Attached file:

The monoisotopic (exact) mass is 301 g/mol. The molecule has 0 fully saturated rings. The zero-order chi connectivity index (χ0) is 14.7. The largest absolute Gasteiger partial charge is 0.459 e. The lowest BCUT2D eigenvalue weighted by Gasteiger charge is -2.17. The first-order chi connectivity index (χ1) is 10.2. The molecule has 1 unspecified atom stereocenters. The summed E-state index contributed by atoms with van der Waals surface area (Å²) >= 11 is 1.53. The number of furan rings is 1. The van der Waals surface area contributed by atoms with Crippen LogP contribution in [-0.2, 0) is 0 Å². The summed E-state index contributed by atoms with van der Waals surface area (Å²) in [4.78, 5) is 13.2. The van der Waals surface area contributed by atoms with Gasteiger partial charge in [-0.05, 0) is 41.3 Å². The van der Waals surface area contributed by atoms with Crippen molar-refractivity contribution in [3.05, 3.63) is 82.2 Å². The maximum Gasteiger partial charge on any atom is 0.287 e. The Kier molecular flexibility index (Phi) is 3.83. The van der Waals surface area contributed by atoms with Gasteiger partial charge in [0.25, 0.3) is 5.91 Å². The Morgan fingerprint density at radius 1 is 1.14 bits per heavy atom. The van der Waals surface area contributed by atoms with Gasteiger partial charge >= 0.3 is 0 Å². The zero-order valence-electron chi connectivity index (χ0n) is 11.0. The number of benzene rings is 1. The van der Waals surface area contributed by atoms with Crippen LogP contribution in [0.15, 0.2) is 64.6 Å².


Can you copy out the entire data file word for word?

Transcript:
The monoisotopic (exact) mass is 301 g/mol. The molecule has 0 fully saturated rings. The zero-order chi connectivity index (χ0) is 14.7. The largest absolute Gasteiger partial charge is 0.459 e. The lowest BCUT2D eigenvalue weighted by Gasteiger charge is -2.17. The first-order chi connectivity index (χ1) is 10.2. The molecule has 1 unspecified atom stereocenters. The summed E-state index contributed by atoms with van der Waals surface area (Å²) >= 11 is 1.53. The number of furan rings is 1. The van der Waals surface area contributed by atoms with Crippen LogP contribution in [-0.2, 0) is 0 Å². The summed E-state index contributed by atoms with van der Waals surface area (Å²) in [4.78, 5) is 13.2. The van der Waals surface area contributed by atoms with Gasteiger partial charge in [-0.05, 0) is 41.3 Å². The van der Waals surface area contributed by atoms with Crippen molar-refractivity contribution in [3.05, 3.63) is 82.2 Å². The maximum Gasteiger partial charge on any atom is 0.287 e. The Kier molecular flexibility index (Phi) is 3.83. The van der Waals surface area contributed by atoms with Gasteiger partial charge in [0.25, 0.3) is 5.91 Å². The Morgan fingerprint density at radius 1 is 1.14 bits per heavy atom. The van der Waals surface area contributed by atoms with Gasteiger partial charge >= 0.3 is 0 Å². The zero-order valence-electron chi connectivity index (χ0n) is 11.0. The number of benzene rings is 1. The van der Waals surface area contributed by atoms with Crippen LogP contribution in [0.15, 0.2) is 64.6 Å².